While I can appreciate that dual boiler machines have pros, they also have cons. As with hx machines.
    However, alot of the pros of dual boiler machines seem to be based on opinion.

    Quote Originally Posted by Wushoes - David S link=1197450139/30#35 date=1197599711
    * *I think theres a reason why Australias top barsitas only want to work on La Marzocco and Synesso.
    Really? Scott Callaghan??? From all talks with him he is a hx man. Anne Cooper??? bit of a generalisation dont you think. Maybe all the best baristas you know?

    Lets try keep this debate to fact.

    Not all hx machines spit steam and water. There are good ones and bad ones, as with dual boiler machines.

    Dual boilers only have good temp stabilty with PID, as does my PID hx Reneka.

    Dual boilers have no better or worse temp stability and steam recovery than an equivelant priced hx machine. There is no point comparing a marzocco to a san marino, one is twice the price. Lets compare apples with apples.

    Here are my facts in favour of hx machines.

    Espresso water from dual boilers is in contact with an element, this causing deoxygenation of the water, thus not carrying all the delicate flavours of a good espresso. *

    Dual boilers still have tracks(piping) from the boiler to the group head, this means that they may require a flush as the water can cool after leaving the boiler.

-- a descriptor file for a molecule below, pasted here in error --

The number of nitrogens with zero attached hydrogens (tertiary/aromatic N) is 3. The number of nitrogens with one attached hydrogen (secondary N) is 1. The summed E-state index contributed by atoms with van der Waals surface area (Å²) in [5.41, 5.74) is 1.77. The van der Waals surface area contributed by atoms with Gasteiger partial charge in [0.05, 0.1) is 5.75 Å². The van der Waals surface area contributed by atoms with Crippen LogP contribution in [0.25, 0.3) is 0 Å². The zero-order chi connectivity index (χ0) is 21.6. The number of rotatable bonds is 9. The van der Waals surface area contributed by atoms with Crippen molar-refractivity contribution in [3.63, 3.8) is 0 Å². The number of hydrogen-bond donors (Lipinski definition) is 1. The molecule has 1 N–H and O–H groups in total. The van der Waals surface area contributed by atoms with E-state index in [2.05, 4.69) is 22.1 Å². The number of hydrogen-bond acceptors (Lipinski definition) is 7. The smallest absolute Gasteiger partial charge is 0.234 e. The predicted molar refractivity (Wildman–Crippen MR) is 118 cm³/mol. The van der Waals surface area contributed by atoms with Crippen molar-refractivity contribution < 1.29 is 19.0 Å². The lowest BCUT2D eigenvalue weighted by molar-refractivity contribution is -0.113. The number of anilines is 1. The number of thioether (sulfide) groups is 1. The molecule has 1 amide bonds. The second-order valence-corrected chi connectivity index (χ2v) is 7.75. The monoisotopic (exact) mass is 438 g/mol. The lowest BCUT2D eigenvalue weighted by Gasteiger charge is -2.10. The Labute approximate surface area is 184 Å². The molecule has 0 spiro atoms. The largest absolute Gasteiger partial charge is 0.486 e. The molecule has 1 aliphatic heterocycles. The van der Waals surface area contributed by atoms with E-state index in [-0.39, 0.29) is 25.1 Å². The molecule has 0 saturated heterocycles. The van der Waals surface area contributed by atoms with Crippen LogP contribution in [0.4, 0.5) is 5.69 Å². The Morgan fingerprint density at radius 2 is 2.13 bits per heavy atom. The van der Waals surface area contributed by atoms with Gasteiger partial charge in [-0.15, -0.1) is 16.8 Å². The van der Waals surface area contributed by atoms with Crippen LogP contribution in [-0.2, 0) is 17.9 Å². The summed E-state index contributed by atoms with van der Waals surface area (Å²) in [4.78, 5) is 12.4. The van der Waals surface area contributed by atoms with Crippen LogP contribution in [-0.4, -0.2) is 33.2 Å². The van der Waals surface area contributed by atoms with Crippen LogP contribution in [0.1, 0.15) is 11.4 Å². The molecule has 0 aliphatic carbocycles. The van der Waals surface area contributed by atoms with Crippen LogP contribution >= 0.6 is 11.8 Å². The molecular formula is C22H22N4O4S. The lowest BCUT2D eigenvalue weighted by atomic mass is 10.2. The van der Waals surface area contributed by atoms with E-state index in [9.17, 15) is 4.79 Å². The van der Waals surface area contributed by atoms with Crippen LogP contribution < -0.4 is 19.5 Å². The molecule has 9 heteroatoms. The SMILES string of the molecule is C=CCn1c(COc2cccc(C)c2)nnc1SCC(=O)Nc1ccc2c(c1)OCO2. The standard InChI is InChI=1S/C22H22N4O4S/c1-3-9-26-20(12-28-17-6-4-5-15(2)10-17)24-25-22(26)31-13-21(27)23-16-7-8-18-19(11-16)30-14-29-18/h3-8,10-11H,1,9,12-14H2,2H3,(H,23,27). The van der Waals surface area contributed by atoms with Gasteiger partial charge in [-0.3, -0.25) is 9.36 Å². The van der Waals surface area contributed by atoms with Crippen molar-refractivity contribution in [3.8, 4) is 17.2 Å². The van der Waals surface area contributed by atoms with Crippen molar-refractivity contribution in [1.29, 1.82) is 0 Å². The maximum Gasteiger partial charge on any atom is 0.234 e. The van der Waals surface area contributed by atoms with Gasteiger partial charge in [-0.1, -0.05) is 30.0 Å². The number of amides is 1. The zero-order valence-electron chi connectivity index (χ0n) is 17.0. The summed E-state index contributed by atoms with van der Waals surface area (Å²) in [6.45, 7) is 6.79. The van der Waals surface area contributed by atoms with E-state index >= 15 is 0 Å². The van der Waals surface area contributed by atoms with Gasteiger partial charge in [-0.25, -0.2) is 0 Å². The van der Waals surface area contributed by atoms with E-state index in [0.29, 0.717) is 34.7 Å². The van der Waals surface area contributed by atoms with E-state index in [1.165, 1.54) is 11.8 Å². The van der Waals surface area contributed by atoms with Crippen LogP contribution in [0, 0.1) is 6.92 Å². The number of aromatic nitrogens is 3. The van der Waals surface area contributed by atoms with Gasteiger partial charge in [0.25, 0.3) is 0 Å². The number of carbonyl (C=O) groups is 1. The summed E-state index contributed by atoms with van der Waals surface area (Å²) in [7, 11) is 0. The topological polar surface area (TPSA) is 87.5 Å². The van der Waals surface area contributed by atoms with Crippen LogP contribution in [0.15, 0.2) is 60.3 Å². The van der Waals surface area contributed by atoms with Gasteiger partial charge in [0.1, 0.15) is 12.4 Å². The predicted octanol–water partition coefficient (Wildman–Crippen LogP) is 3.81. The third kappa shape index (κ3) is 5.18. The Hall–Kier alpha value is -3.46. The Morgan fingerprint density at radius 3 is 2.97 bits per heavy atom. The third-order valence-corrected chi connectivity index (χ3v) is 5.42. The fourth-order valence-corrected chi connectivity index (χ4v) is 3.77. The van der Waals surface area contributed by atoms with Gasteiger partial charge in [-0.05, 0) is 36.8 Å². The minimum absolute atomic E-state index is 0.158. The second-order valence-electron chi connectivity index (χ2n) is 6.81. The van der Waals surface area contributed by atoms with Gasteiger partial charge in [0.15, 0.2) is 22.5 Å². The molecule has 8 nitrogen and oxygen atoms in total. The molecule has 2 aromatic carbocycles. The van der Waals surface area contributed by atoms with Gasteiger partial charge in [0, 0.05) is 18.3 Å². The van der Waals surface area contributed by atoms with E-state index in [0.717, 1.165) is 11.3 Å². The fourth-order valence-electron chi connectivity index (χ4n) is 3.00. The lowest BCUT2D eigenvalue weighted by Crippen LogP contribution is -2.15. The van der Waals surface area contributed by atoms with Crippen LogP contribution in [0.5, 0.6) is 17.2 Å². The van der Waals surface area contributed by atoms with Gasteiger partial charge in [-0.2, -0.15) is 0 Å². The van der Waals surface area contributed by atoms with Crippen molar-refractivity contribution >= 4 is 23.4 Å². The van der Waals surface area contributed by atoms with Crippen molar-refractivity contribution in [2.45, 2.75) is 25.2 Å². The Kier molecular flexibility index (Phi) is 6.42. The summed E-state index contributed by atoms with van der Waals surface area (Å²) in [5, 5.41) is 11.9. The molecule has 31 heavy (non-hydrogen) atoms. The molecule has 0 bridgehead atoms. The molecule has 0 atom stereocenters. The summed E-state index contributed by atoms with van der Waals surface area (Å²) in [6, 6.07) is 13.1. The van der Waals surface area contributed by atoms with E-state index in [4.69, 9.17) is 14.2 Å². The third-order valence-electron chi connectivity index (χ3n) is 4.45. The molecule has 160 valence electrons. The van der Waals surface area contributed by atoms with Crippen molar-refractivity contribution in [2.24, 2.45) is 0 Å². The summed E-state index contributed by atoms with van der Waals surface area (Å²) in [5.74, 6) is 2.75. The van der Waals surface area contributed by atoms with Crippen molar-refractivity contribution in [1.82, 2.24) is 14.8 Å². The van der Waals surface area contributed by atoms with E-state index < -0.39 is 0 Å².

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    Re: Heat Exchange Vs Dual boiler - Commercial

    Hey Jason,

    Im glad that you started up this topic. *Theres certainly a lot to talk about and Ill throw out some stuff to get the ball rolling ...

    In a nutshell, I think its worthwhile starting off by making a few very simple observations that Im sure that most people would agree with:

    (a) the quality of the coffee that you are using is more or less going to be determinative of the quality of the shot that you can expect, regardless of machine

    (b) HX and DB refer to one tiny feature in a whole galaxy of features in a machine; some HX machines will perform a lot better than others; some DB machines will perform a lot better than others and, finally, some HX machines will perform a lot better than some DBs (and vice-versa)

    (c) likewise, "temperature stability" is just one thing in a whole galaxy of things that make a difference to the end result

    So here are a few things that I think need to be further considered/that are pet peeves of mine. *There are a lot of clever people with experience out there and I hope that they will chime in to elaborate and correct me where necessary.

    The term "temperature stability." *

    I have three issues with this term: